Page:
Yukon swim coach selected for national Hall of Fame

Whitehorse's Stephanie Dixon has stood atop many podiums around the world, in world championships and Paralympic Games. She has won many medals and touched many lives, and for this she deserves recognition.

Whitehorse’s Stephanie Dixon has stood atop many podiums around the world, in world championships and Paralympic Games. She has won many medals and touched many lives, and for this she deserves recognition.

The Canadian Foundation for Physically Disabled Persons agrees.

Dixon will be inducted into the Canadian Disability Hall of Fame in Toronto, it was recently announced.

“It’s a huge honour, for sure,” said Dixon. “I got the call from a dear friend of mine who runs the Canadian Foundation for Physically Disabled Persons (CFPDP) – his name is Vim Kochhar – and he actually gave me my first really big award back in 2001 after my first Paralympic Games. It was really nice to catch up with him and receive another award from him and his foundation.”

The CFPDP, established by the Rotary Club of Toronto in 1987, founded the Canadian Disability Hall of Fame. Spots on the wall are reserved for “outstanding Canadians who have made extraordinary contributions to enriching the quality of life for people with physical disabilities,” as described by the CFPDP website.

Dixon had an incredible competitive career, but there’s more to the story.

The 29-year-old, who was born with one leg, has spent the last two years as head coach for the Whitehorse Glacier Bears Swim Club.

She is currently in Quebec as head coach of Yukon’s swim team at the Canada Summer Games that begin Saturday in Sherbrooke.

Dixon’s position with the club came about in a serendipitous way. During travels following her retirement from competitive swimming, she happened to be in Whitehorse when the position opened up.

“I took some time to go travelling and figure out what I wanted to do,” said Dixon. “But I knew I wanted to work with kids and get into coaching. But it wasn’t on purpose that it was in Whitehorse. I came up here to visit some family and I didn’t even realize the coaching position was available. I worked with some of the swimmers, found out it was available and decided to apply after I was already here.”

Dixon’s illustrious career had early beginnings. She began swimming lessons at age two and started competing at age 12.

“My parents enrolled me in all sorts of different sports,” said Dixon. “I had an older brother and they didn’t want me to feel like I wasn’t able to participate in the same things he did. So my brother and I were enrolled in all sorts of different sports.”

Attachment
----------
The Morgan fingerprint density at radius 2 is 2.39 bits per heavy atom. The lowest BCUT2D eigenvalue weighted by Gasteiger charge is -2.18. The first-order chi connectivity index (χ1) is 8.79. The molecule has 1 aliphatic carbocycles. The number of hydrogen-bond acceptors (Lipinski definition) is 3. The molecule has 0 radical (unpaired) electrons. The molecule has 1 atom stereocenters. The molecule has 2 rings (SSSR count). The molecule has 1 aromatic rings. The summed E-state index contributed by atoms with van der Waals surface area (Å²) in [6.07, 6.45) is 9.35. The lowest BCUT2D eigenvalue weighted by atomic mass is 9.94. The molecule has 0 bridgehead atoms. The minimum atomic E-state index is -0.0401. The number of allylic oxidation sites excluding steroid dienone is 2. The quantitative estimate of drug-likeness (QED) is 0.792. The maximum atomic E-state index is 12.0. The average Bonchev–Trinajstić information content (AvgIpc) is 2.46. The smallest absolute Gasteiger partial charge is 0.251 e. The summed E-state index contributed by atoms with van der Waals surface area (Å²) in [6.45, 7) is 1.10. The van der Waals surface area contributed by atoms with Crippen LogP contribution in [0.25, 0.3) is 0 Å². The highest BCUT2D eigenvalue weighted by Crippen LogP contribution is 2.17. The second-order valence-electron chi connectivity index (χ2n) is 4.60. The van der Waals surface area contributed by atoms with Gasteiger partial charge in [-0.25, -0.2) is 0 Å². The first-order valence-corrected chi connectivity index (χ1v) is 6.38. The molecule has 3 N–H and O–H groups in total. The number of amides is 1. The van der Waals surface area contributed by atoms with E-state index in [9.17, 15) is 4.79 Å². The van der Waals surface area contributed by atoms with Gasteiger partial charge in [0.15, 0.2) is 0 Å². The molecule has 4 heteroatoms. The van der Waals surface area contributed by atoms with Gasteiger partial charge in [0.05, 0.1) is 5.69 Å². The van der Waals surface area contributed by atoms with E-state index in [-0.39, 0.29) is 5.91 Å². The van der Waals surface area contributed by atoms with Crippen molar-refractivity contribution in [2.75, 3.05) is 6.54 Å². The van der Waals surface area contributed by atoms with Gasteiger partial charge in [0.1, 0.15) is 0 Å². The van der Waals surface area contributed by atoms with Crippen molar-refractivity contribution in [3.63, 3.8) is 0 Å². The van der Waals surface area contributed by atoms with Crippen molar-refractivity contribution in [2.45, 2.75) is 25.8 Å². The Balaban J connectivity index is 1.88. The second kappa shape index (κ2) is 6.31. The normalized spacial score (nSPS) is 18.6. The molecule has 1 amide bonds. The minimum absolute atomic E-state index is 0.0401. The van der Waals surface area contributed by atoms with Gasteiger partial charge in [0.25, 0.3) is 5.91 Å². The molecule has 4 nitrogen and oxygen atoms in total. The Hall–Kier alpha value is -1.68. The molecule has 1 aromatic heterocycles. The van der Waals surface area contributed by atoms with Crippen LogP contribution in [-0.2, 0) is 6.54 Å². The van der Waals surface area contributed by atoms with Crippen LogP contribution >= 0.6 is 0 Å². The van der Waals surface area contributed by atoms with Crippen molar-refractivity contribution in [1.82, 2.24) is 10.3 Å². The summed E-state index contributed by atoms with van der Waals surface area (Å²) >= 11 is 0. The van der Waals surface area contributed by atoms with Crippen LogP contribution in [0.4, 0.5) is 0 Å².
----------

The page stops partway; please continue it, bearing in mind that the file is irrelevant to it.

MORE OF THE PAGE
She went on to become one of the most decorated Paralympians of all time, collecting a total of 19 medals, including seven gold, over three Paralympic Summer Games.

She swam at the 2000 Summer Paralympics in Sydney, Australia, the 2004 Paralympics in Athens, Greece, and the 2008 Games in Beijing, China.

Dixon has also won medals at three IPC Swimming World Championships and one Commonwealth Games in the para-sport category.

While getting a degree in psychology from the University of Victoria, Dixon competed at two university swim nationals and in 2005 placed 16th against able-bodied swimmers.

“I just started (competing) because I loved it,” said Dixon. “I’m not a ridiculously competitive person. I’m competitive with myself, but not really in terms of other people. I just got into it because I loved it and wanted to improve and the results just came after that.”

After the Canada Games, Dixon is leaving her full-time coaching gig. She has accepted the position of team ambassador for the Canadian Paralympic Committee for the Sochi Paralympic Games next year in Russia.

“I did intend to come back to the Glacier Bears for another year, but it was a great honour to be named ambassador for the Canadian team, so I couldn’t refuse,” said Dixon.

However, Dixon will keep Whitehorse as her home base and will continue to be involved with the Glacier Bears.

Dixon will be inducted into the Hall of Fame on November 5 alongside fellow Yukoner Ramesh Ferris, a polio survivor who famously rode his hand cycle across Canada in 2008 and continues to work towards the eradication of the disease.

They will be the first Yukoners inducted into the hall, which includes Canadian icon Rick Hanson, who was inducted in 1993.

“They’ve never had a Yukon inductee before, so it’s pretty cool there are two this year,” said Dixon.

The Glacier Bears club has found a replacement for Dixon but has not responded to an information request by the Yukon News.

Contact Tom Patrick at


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